Corby Borough Council wants unitary date pushed back
The only council to vote against two new unitary authorities for Northamptonshire has asked for the proposed creation date to be put back.
Seven of the county's eight councils voted in favour of the plans, which were prompted by Northamptonshire County Council's financial crisis.
Labour-run Corby Borough Council voted against and its leader Tom Beattie said 2020 was too early.
He said an extension was needed "to achieve a successful reorganisation".
Max Caller, who led a government investigation into the county council, said one unitary authority should provide all local services in the existing districts of Daventry, Northampton and South Northamptonshire while the other would take over all services in Corby, East Northamptonshire, Kettering and Wellingborough.
Corby is the only council not controlled by the Conservatives and its councillors will vote on their response to the government's current consultation at the full council meeting on 16 January, the Local Democracy Reporter Service said.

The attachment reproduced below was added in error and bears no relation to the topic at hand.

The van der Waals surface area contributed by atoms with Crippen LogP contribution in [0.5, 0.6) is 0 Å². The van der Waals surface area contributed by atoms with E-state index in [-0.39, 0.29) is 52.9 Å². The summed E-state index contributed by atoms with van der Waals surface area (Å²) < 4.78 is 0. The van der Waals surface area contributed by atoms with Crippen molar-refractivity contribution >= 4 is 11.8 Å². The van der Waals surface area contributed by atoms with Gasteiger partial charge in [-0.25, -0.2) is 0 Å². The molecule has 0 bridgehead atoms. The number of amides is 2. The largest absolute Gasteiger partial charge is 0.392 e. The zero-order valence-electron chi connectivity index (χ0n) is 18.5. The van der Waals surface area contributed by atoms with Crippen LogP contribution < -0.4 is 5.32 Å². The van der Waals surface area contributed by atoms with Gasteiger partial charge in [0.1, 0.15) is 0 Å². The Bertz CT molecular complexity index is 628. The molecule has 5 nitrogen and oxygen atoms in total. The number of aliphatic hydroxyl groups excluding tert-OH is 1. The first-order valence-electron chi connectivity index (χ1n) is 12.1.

It will also decide whether to set up a Corby Town Council, which would have the same powers as a parish council.
In a statement, Mr Beattie said the council would "continue to work with the other Northamptonshire local authorities to ensure our residents get the best possible outcome and services they deserve".
He said: "We have always been clear that we do not support the unitary proposals. We believe there are benefits from current and future joint working arrangements that can be achieved without unitarisation.
"That being said, if this is what is decided by the Secretary of State... we do believe that in order to achieve a successful reorganisation of this scale that the proposed vesting day of 1 April 2020, is extended and this is proposed within our recommended response and proposed 'Evolutionary Model'."
The council want the creation of the unitary authorities to be extended until 2023, and see a phased transition of services.
Meanwhile, the Conservative-controlled county council, which has an overall budget of about £441m, has said its estimated overspend for the year has been reduced from £30m to £11m.
Matt Golby, county council leader, said: "Clearly we are not out of the woods yet and we simply cannot in any way become complacent as there is still a lot of work to be completed.
"But what is clear is that we are now firmly on the right path."